Florida Chamber Foundation focuses on military, vets

When it comes to Florida’s future, making sure the Sunshine State remains one of the most military and veteran friendly states in the nation will be key.

And just how to achieve that was the focus of the Florida Chamber Foundation’s 2017 Military Defense and Veterans Opportunity Summit at the the Renaissance Orlando at SeaWorld this week. The annual conference brought together leaders from Florida’s military and defense industries, economic development experts and business leaders, and policymakers to address the challenges facing Florida in the coming years.

“Think of the millions of soldiers, sailors and airmen whose first introduction to Florida is through training here. All the pilots in Pensacola and folks who are stationed here. Folks who end up at one of our combatant commands, and they fall in love with Florida,” said Agriculture Commissioner Putnam, one of the event’s speakers. “They resolve that, at some point, they’re going to end up back here with their families to begin the next chapter of their lives in the Sunshine State.”

Cissy Proctor, the executive director of the Department of Economic Opportunity, moderates a discussion on the how the military and defense community acts as an economic driver during the Florida Chamber Foundation’s 2017 Military Defense and Veterans Opportunity Summit. (Photo via The Florida Chamber Foundation.)

The day-long event included discussions about how federal discussions could impact Florida’s bases; the role the business community plays in transitioning veterans from active community to the workforce; and how the military and defense community acts as an economic driver.

According to the Florida Chamber Foundation, the military and defense industries account for about 10 percent of the state’s economy. The state’s military and defense industries help support nearly 775,000 Florida jobs.

Other speakers included Mark Wilson, the president and CEO of the Florida Chamber of Commerce; Wayne Peacock, the president of USAA Property and Casualty Insurance Group; Kellie Jo Kilberg, the chair of the Florida Defense Alliance; and Bobby Carbonell, the executive director of Veterans Florida.

Bar to honor ‘good’ work

The Florida Bar seeks nominations for its annual pro bono awards, “which honor lawyers, judges, law firms and associations that have contributed extraordinary pro bono service,” it said in a news release.

“Pro bono publico means ‘for the public good,’ and pro bono service (free legal help) is just one way that attorneys do their part to help make their communities better,” the Bar said.

In 2015-16, the last year reported, Florida Bar members collectively contributed nearly $5.4 million to legal aid organizations and donated more than 1.6 million hours of free legal service.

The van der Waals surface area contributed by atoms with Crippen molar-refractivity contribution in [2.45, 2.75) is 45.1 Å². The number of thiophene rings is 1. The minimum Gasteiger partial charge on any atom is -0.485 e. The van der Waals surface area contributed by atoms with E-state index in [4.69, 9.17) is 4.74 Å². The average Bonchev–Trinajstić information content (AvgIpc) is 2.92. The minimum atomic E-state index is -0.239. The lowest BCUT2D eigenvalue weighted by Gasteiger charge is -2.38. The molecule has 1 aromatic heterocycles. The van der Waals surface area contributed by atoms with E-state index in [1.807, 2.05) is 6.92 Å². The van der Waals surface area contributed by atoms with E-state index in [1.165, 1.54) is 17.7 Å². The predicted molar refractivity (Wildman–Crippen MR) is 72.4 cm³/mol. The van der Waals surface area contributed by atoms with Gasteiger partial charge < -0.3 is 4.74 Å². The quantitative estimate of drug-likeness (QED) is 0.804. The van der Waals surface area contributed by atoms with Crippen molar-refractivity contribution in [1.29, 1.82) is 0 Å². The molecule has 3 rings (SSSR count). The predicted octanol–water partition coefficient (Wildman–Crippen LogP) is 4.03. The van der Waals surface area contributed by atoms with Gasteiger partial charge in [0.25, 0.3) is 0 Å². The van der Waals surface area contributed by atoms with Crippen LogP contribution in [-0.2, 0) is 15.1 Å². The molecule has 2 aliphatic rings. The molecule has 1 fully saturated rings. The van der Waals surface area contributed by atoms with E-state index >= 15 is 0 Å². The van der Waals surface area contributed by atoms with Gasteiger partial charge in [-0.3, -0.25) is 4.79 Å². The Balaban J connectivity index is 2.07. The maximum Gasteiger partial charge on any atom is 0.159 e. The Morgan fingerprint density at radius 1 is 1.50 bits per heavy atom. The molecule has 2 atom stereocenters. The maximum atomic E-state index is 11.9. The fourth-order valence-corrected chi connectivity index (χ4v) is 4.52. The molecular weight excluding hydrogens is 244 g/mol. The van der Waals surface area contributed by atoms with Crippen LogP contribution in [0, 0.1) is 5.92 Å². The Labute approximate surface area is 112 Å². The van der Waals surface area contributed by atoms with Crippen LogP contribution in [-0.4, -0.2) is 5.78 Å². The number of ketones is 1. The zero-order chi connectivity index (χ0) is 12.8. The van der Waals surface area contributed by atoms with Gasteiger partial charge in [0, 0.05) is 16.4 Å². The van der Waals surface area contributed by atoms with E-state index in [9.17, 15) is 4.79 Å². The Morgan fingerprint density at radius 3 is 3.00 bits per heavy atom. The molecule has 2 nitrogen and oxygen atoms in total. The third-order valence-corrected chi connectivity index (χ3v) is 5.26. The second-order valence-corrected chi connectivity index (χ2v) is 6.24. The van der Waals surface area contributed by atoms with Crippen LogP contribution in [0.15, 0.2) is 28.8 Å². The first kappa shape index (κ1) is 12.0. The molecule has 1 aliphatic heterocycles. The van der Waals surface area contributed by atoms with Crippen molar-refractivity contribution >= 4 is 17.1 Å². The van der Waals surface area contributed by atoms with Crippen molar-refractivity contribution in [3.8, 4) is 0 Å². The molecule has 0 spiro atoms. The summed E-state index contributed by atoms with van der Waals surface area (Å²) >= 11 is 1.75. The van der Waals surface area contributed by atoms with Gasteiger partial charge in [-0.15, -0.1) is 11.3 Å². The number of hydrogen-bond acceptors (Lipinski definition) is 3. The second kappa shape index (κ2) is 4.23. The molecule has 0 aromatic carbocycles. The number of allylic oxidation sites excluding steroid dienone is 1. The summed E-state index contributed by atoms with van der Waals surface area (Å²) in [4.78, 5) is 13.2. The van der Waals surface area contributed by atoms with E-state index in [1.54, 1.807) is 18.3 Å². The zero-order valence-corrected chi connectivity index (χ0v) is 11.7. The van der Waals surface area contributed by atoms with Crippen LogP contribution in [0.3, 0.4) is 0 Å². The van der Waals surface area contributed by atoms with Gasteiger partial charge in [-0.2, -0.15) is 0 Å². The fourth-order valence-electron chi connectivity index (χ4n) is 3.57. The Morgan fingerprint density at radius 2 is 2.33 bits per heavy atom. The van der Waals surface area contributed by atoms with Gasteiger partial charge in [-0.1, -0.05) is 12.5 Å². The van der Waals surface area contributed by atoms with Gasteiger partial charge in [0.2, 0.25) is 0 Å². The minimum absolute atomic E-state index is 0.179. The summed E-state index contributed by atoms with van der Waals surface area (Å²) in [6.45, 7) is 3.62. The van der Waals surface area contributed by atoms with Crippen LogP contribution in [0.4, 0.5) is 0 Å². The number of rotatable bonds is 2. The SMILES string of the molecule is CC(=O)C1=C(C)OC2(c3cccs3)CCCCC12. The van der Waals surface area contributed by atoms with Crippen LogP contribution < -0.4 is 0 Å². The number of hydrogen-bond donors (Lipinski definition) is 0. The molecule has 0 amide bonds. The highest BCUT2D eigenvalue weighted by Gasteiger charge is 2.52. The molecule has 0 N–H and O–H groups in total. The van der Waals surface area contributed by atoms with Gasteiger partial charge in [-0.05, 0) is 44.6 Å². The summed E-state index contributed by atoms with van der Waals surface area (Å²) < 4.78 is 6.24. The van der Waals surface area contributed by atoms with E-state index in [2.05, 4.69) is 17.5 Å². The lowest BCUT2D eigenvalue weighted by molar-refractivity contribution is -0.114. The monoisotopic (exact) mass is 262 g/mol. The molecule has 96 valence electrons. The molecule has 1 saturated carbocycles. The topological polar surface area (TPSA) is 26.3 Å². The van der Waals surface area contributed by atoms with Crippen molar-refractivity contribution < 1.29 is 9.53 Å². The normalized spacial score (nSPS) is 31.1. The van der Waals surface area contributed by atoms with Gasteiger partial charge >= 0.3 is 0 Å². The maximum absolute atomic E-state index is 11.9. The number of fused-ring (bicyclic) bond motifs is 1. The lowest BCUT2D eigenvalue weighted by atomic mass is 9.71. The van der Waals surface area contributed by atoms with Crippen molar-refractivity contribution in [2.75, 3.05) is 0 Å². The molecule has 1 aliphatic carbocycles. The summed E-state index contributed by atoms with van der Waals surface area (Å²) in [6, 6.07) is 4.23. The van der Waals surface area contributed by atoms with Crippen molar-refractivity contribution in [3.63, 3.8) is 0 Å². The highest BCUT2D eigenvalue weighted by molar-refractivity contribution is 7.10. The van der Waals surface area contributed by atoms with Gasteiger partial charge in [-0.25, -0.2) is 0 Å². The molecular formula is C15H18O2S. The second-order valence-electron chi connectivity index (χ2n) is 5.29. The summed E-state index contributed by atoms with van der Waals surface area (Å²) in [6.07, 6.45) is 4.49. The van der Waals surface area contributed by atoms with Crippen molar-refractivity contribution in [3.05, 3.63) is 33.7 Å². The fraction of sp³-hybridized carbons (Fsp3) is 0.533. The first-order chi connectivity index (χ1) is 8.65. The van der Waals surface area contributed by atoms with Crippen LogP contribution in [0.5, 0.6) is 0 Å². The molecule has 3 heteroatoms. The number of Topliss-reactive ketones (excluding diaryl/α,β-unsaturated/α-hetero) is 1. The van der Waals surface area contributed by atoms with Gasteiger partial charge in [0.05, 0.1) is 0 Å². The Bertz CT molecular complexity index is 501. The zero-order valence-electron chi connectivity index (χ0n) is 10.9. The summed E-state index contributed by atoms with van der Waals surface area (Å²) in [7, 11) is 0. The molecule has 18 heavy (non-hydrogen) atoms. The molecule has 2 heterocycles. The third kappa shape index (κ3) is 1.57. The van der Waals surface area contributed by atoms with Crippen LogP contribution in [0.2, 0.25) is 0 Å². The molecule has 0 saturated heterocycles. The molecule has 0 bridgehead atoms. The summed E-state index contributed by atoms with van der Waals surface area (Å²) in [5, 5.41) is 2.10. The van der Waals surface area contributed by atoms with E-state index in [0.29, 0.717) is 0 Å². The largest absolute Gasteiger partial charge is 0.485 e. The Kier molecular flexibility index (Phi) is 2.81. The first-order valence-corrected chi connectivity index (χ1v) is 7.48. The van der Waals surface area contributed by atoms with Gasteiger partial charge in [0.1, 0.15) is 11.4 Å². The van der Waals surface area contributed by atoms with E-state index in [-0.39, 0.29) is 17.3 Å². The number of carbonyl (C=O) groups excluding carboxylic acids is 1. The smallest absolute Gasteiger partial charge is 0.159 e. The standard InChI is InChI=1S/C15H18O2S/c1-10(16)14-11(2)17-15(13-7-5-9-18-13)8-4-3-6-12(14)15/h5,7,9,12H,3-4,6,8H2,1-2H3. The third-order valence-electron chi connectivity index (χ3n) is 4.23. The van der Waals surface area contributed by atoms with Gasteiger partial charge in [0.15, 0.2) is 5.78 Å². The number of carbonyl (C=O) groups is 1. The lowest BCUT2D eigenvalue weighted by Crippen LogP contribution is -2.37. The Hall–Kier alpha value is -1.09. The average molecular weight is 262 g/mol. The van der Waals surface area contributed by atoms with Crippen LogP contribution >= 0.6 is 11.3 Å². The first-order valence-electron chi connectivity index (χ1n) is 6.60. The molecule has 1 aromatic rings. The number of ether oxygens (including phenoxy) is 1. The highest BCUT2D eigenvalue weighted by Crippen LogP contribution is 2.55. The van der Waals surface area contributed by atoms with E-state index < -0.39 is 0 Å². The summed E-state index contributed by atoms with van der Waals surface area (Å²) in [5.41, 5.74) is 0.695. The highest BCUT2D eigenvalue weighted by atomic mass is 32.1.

The deadline for most nominations is Nov. 8, while nominations for the The Florida Bar Young Lawyers Division Pro Bono Service Award is Aug. 31. Nomination forms are available at http://www.floridabar.org/ProBonoAwards.

A 2018 pro bono service awards ceremony will be held at the Florida Supreme Court on Jan. 25.

Lawmakers take part in MAP Future Summit

Florida lawmakers are doing their darnedest to break the millennial stereotypes.

Senate President pro tempore Anitere Flores, Senate Democratic Leader Oscar Braynon and state Rep. Shevrin Jones recently traveled to Boston to take part in the Millennial Action Project’s 2017 Future Summit.

The annual event, held at Tufts University School of Medicine, gave young state legislators a chance to network with their peers from across the country, discuss practices and strategies for bipartisan leadership, and chat with policy experts on future-focused issues.

Rep. Shevrin Jones, Sen. Anitere Flores, and Sen. Oscar Braynon represented Florida at the Millennial Action Project’s 2017 Future Summit in Boston. (Photo via Rep. Shevrin Jones’ Twitter)

“I was honored to spend the weekend with a group of young leaders from around the country who are on the frontlines of preparing positive public policy for generations to come,” Jones said in a statement. “As a member of the bipartisan Florida Future Caucus, I’ve seen firsthand how much we can accomplish when we focus on innovative and forward-looking solutions to the problems our state is facing. I’m exciting to build on some of the ideas we heard and apply them to Florida!”

The Florida Future Caucus was launched in April, and is made up of a bipartisan group of state lawmakers under the age of 40. Similar caucuses have been established in 18 states, including Texas and California.

Case over Florida Medicaid headed to appeals court